Headaches can hinder the best of us, and no matter how many times that niggling pain strikes, it's never any less annoying. They can be debilitating, distressing and downright irritating, but the next time you've got a hot pack on your head, remember - you are nowhere near alone.
Headaches are one of the most prevalent and disabling conditions worldwide, and new research has revealed just how prolific the pesky pains are - more than half (52 percent) of the global population is affected by a headache disorder each year.
International researchers also found 14 percent of those affected by headaches were suffering from migraines, a severe, throbbing pain often accompanied by nausea, vomiting, and extreme sensitivity to light and sound.
The team estimated that 15.8 percent of the world's population have a headache on any given day, with almost half of those individuals reporting a migraine. According to the researchers, all types of headache were more common in females than males, most markedly for migraines (17 percent in females compared to 8.6 percent in males). Females were also more likely to suffer headaches for 15 or more days per month (6 percent in females compared to 2.9 percent in males).
To conduct the study, authors from the Norwegian University of Science and Technology reviewed 357 publications released between 1961 and the end of 2020 to estimate the global prevalence of headaches. The majority of publications considered in the review reported on adults aged between 20 and 65, but some also included adolescents and children aged as young as five and elderly people above 65.
Building on a report from 2007, lead author Lars Jacob Stovner and his colleagues also measured the differences in methods across the studies they reviewed. They modelled the differences and how they were associated with estimates in headache prevalence. Most studies reported on headache prevalence during the past year. However, some studies reported on headache prevalence across lifetimes and some for much shorter periods, including instances of headache within the last day.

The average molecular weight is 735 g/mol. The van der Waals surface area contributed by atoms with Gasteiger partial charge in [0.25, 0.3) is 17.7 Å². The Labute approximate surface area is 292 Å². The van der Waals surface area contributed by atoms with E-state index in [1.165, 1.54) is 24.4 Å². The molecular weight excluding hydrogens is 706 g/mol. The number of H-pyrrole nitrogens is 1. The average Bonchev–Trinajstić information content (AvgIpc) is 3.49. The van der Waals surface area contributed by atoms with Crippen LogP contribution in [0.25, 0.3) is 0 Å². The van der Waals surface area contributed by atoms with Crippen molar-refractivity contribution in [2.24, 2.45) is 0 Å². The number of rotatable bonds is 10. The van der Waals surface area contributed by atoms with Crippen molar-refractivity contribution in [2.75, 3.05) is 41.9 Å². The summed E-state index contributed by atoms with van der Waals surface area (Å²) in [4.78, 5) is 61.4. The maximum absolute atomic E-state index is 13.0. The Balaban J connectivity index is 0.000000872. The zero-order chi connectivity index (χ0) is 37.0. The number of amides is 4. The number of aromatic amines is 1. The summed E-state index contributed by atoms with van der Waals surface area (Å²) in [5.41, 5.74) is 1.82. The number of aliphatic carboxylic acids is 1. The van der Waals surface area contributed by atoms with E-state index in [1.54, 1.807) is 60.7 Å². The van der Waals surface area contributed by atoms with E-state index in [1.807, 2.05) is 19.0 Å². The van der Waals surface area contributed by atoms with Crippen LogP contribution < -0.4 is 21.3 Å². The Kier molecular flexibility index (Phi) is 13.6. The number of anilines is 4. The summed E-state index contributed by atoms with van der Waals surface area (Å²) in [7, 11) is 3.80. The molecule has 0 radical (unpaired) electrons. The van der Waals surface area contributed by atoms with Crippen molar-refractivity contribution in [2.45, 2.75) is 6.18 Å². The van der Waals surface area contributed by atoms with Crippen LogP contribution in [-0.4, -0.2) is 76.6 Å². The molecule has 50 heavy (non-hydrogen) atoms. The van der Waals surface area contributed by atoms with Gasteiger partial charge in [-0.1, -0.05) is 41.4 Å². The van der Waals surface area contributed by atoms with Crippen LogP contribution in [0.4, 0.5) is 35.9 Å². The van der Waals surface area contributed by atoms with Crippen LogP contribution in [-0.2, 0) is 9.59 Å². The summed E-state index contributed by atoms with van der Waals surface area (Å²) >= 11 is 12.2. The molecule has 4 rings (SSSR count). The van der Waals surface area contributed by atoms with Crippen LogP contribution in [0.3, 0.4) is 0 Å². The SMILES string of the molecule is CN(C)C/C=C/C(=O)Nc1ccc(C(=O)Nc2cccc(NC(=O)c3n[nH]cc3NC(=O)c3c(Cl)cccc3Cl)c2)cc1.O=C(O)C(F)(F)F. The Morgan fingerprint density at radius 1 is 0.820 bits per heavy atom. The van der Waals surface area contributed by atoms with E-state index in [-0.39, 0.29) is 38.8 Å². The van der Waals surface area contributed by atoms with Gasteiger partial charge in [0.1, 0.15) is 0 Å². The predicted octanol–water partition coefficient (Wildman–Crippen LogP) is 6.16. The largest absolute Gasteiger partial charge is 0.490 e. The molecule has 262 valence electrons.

The new review of the evidence, which was published in The Journal of Headache and Pain on Tuesday, concluded that studies of headache prevalence can vary greatly in their methods and samples - which may impact how the global rates of headaches are estimated.
Based on the 357 publications reviewed, the authors estimated that 52 percent of the global population have experienced a headache disorder within a given year, with 14 percent reporting a migraine, 26 percent reporting a tension-type headache and 4.6 percent reporting a headache for 15 or more days per month.
From the 12 studies that reported on headaches during the last day, the authors estimated that 15.8 percent of the world's population have a headache on any given day, and almost half of those individuals report a migraine (7 percent).
"We found that the prevalence of headache disorders remains high worldwide and the burden of different types may impact many. We should endeavour to reduce this burden through prevention and better treatment," Stovner said following the release of the findings.
"To measure the effect of such efforts, we must be able to monitor prevalence and burden in societies. Our study helps us understand how to improve our methods."
The authors also acknowledged that the majority of publications they reviewed in the study were sourced from high-income nations with good healthcare systems, meaning the findings may not accurately reflect every country worldwide.
Further investigation into middle and low-income countries would help present a more accurate global estimate, Stovner noted. However, to obtain data from as many countries as possible, the authors did use a broad range of studies that sampled participants outside of clinical settings, such as employees, university students and hospital staff, among others.
"Compared to our previous report and global estimates, the data does suggest that headaches and migraine rates may be increasing. However, given that we could explain only 30 percent or less of the variation in headache estimates with the measures we looked at, it would be premature to conclude headaches are definitively increasing," Stovner said.
"What is clear is that overall, headache disorders are highly prevalent worldwide and can be a high burden. It may also be of interest in future to analyse the different causes of headaches that varied across groups to target prevention and treatment more effectively."
The study provides a baseline in how to estimate rates of headaches across the world, the authors noted, and future research could build on this to improve methods for measuring the success of interventions and treatment.